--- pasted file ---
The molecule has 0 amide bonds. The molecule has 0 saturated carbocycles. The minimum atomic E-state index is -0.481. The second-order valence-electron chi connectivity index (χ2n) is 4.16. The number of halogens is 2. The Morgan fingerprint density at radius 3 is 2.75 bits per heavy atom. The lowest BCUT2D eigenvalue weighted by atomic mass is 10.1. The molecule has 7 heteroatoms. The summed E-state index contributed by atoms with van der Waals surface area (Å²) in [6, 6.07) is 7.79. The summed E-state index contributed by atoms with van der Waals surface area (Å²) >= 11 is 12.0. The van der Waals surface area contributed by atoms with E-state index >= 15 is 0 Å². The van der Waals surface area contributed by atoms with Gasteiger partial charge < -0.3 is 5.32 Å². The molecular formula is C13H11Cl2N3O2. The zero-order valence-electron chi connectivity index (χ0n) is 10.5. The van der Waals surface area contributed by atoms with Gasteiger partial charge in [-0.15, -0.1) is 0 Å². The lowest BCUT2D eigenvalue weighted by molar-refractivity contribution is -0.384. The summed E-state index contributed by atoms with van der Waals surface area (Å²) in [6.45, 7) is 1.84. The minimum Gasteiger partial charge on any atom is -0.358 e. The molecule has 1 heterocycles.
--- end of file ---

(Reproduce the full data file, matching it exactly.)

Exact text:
The molecule has 0 amide bonds. The molecule has 0 saturated carbocycles. The minimum atomic E-state index is -0.481. The second-order valence-electron chi connectivity index (χ2n) is 4.16. The number of halogens is 2. The Morgan fingerprint density at radius 3 is 2.75 bits per heavy atom. The lowest BCUT2D eigenvalue weighted by atomic mass is 10.1. The molecule has 7 heteroatoms. The summed E-state index contributed by atoms with van der Waals surface area (Å²) in [6, 6.07) is 7.79. The summed E-state index contributed by atoms with van der Waals surface area (Å²) >= 11 is 12.0. The van der Waals surface area contributed by atoms with E-state index >= 15 is 0 Å². The van der Waals surface area contributed by atoms with Gasteiger partial charge < -0.3 is 5.32 Å². The molecular formula is C13H11Cl2N3O2. The zero-order valence-electron chi connectivity index (χ0n) is 10.5. The van der Waals surface area contributed by atoms with Gasteiger partial charge in [-0.15, -0.1) is 0 Å². The lowest BCUT2D eigenvalue weighted by molar-refractivity contribution is -0.384. The summed E-state index contributed by atoms with van der Waals surface area (Å²) in [6.45, 7) is 1.84. The minimum Gasteiger partial charge on any atom is -0.358 e. The molecule has 1 heterocycles.